Teachers: 10 ways to make money this summer
By Katie Parsons of Mumbling Mommy
Teachers who are on a traditional school calendar have summers off. Of course, as these teachers know, that time isn’t completely “free” as there is much to get ready for the upcoming school year — and they more than make up for those summer hours during the school year. Still, with some extra time in the summer months, many teachers look for ways to bring in a little extra income. If you’re considering something seasonal this summer vacation, check out these 10 ways to make money in your teaching off-season.
Start a blog.
Teachers are always looking for advice from other teachers on everything from holiday crafts to homework assignments. Start a blog with entries about what you know best in your profession. As your readership climbs, start looking into ways to monetize that traffic — with traditional banner ads, native ad content and social media influencer opportunities.
Sell lesson plans.
Are there places where you can write and sell your lesson plans? Yes. Sites like Teacher Lingo and Lesson Plan Shop specialize in it and you can even create your own Etsy page to do it. Do all school districts ALLOW teachers to sell their lesson plans? Don’t count on it. You may want to check the policies of your particular district, or sell under a pseudonym.
Seek out seasonal work.
Do you live by a beach or amusement park? How about another tourist draw that sees a spike in attention during the summer months? These types of establishments always need extra hands in the summer — and won’t be offended when you need to get back to your real job come August/September. An added bonus is getting to spend some time doing something TOTALLY different from teaching. This alone will leave you feeling rejuvenated and ready to attack the job again in the fall.
Try direct selling.
What sort of products do you love to buy and use? Weight loss shakes? Anti-aging skincare products? 3-D eyelashes? It’s not easy to afford any of these “extras” on a teaching salary but with some time in the summer, you could actually start selling some of them yourself and earning them for free (while pocketing some cash in the meantime). The flexibility of direct selling means that this is a job you can keep during the school year too while supplementing your teaching salary.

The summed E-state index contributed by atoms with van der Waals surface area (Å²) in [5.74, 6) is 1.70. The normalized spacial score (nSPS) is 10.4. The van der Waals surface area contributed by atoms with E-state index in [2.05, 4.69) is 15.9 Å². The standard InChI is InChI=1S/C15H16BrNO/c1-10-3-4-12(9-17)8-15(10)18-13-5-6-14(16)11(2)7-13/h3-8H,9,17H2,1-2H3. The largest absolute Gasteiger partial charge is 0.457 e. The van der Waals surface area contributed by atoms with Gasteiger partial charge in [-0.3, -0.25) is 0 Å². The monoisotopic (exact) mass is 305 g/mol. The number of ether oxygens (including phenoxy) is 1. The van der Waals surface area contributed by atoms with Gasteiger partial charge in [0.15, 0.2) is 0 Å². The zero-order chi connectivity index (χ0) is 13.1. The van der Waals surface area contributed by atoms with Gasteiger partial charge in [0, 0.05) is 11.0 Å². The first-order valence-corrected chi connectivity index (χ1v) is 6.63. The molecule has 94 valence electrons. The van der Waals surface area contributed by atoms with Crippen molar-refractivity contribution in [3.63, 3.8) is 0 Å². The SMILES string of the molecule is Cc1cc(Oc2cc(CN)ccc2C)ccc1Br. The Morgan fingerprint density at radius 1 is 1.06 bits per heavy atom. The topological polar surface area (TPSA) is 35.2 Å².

Work at a summer camp.
Offer your paid time in a different sort of learning environment. Summer camps are often looking for experienced teachers to help who are already qualified and have the proper background checks in place. Look for a camp theme that you really enjoy, whether that is athletics, performing arts or STEM learning.
This job is beneficial to both students and teachers because it gives you the chance to work one-on-one on a specific subject (or two or three!). It provides a different sort of satisfaction than the large-group classroom setting and can be a job that continues on part-time even after school is back in session.
Contract as a freelance writer/designer/editor.
There are several freelance job sites you can visit to find contract or part-time work, and in a variety of fields. You can look for one-time projects or something that will continue after the summer has ended. There is a lot of freelance work to be had and businesses are always looking for experienced people to help. You may even be able to land some textbook writing or editing in your area of expertise.
Work in a child care center.
Many child care businesses see a spike in the number of kids there during the summer when school is out and therefore hire some temporary help. Teachers are a perfect fit for this role and already know how to handle group learning situations. In many cases, a teacher will have less managerial responsibility in a temporary child care role which can be nice after taking on so much of it during the school year.
Be a virtual assistant.
Many businesses take on virtual assistants to help with day to day tasks like reading and returning emails, making appointments, and following up on sales leads. The perk to this type of job is that you can do it from home — in your flip flops if you desire.
Teachers: where have you found work in the summer months?
Katie Parsons is the founder of MumblingMommy.com, a site that features parenting stories from families all across the country. She works from home and also writes for publications like Florida Today, GalTime, and ChamberofCommerce.com. She serves as the Community Manager for the hypeorlando blog network and is the Managing Editor here at The Edvocate.